VandeHei in the Arena

Jim VandeHei, the co-founder and CEO of Axios and co-founder of Politico.
Jim VandeHei, the co-founder and CEO of Axios and co-founder of Politico. Photo by Wolfgang Kumm
Dylan Byers
September 14, 2022

Jim VandeHei, the co-founder of both Politico and Axios, has always had an admirably heightened sense of self. Asked once how he climbed from being a local reporter in Oshkosh, Wisconsin, to the media entrepreneur and C.E.O. he is today, he said: “Every new job or new step I took, I thought, ‘Oh, these people aren’t that much smarter than I am. And then the next step I’d be like, ‘Oh, these people aren’t much smarter than I am.’”

The self-confidence is hardly off-putting, since it is hard-earned. VandeHei also generously and evangelically leaves others with the impression that they are smarter, too. Once at Politico, where I worked from 2011 to 2015, VandeHei held an all-staff meeting where he implored journalists at the startup to believe that they were “better than the journalists at The New York Times, better than the journalists at The Washington Post.” The ability to instill confidence and inspire optimism rests at the core of his leadership style. It also has strategic benefits. Arguably, the entire premise behind Axios’s pitch to readers has been about pumping their tires: You are smart and you can be even smarter. Sign up here.

This year has, in many ways, been a vindication of VandeHei’s decade-plus run of remaking D.C. media in his own image. Over the summer, Politico sold to Axel Springer for $1 billion, and Axios, which had also been courted by Axel, sold to Cox Enterprises for $525 million. These deals have cemented VandeHei’s status as a seminal figure in the history of Washington media—a disruptive entrepreneur among complacent or patrician types that have populated the firmament for generations. And as I’ve noted before, both publications have radically altered the tenor and velocity of political journalism at large and brought to fruition an entire generation of all-star political reporters.

Now that the dust has settled on the Axios deal, I wanted to get VandeHei’s perspective on the media landscape, from Axios and Politico to the Times and the Post, as well as this season’s much discussed startup, Semafor. The Semafor co-founders, Justin Smith and Ben Smith, famously announced their new enterprise with VandeHeian chutzpah, promising a news organization that could compete with the world’s leading news outlets. As I’ve noted, they’re going to market with a more modest offering.

Herewith, a smart and brief conversation on the state of the media business, in D.C. and beyond. This conversation has been edited and condensed for clarity.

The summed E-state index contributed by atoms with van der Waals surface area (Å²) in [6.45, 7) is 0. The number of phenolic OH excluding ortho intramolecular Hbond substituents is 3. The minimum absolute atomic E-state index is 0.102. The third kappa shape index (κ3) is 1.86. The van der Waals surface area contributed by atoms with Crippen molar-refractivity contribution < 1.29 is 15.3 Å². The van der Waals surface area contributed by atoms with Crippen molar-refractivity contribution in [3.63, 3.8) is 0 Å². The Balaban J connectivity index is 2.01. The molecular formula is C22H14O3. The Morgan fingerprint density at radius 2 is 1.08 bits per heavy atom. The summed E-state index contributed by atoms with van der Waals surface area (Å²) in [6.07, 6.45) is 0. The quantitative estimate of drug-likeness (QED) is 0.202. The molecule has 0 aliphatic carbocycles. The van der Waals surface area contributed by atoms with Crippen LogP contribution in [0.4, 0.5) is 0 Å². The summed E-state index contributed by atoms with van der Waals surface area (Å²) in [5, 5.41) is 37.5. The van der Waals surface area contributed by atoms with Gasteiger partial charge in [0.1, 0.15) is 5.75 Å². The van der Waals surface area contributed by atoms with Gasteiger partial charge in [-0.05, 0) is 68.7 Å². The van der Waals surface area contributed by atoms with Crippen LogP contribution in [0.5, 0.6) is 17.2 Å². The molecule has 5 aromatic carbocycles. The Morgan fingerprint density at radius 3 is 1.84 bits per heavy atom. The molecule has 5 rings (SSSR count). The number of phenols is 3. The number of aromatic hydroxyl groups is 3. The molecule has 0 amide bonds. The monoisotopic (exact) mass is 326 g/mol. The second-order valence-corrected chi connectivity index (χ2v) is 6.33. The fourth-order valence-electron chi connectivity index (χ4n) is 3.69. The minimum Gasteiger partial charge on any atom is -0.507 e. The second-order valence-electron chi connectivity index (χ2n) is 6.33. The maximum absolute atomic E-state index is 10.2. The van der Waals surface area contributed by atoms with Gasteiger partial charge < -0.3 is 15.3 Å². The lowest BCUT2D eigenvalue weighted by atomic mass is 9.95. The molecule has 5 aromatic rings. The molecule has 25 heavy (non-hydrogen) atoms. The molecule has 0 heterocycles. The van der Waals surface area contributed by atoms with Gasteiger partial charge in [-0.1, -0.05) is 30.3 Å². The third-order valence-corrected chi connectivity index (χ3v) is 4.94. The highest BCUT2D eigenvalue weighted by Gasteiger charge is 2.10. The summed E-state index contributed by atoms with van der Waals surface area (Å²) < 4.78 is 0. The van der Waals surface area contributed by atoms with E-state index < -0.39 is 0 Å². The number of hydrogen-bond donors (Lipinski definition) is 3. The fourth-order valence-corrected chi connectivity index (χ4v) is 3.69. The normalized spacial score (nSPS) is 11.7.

Dylan Byers: You’ve now launched, or co-launched, two of the most successful news media companies of the digital era. In both instances, you seem to have recognized an opening—a chance to “fix” the news by breaking with staid, legacy media conventions and prioritizing the reader experience. At the same time, you’ve pursued different strategies when it comes to balancing advertising and subscription revenue, broad vs. niche coverage areas, and so on. Between the two companies, do you feel like you’ve identified a winning formula for success in digital media—or at least a list of dos and don’ts?

Jim VandeHei: There is no magical formula. This shit is hard and requires smarts, timing, and lots and lots of luck. People underestimate how much luck plays in this. It’s humbling. 

But here are a few dos: 1. Do realize you will fail if you do not have a firm, realistic plan for how to generate revenue immediately. 2. Do realize you need to nail editorial and revenue and technology and marketing and get all four to work in synchronicity. 3. Do realize superstar talent is hard to find—cherish and spoil the best ones. 4. Do realize culture is the secret sauce and very, very hard to perfect. 

Some don’ts: 1. Don’t assume money can solve your problems. 2. Don’t assume a little buzz in the beginning means much. 3. Don’t conflate Twitter applause with actual success. 4. Don’t conflate establishment criticism with failure. 5. Don’t try to do a slightly better version of something that already exists. Solve a new problem—way bigger upside.

Where did you fail along the way? Where did you try something that didn’t work, then have to pivot? If I recall correctly, Axios was going to launch as a paid subscription product, then didn’t. 

Most big failures were allowing talented people with bad values to stick around too long. They are cancerous. In retrospect, I failed early on at Politico to temper myself and realize fast and furious can burn good people out—you need to be an activator, but allow for different speeds. We have botched a few small projects but thankfully gotten the big ones right. Oh, I failed in initially taking the PPP at Axios—I should have had more confidence in the creativity of our team.

Speaking of… how is your relationship with your Politico co-founders? We don’t need to rehash what happened there, but what’s your view on what Robert Allbritton has done with that business? 

Politico is a terrific business, and what John [Harris] and others did after we left to keep it growing and expanding was awesome to see. All of us are proud of what we built. Remember: most people were rooting against us and most thought it would be an epic flop. When you do something like that, against the odds, it is a cool shared experience. I wish we knew during those white-knuckle days that it would be the success it is today. We would have enjoyed the ride more. I made it a priority to enjoy every moment at Axios and have faith it would be successful.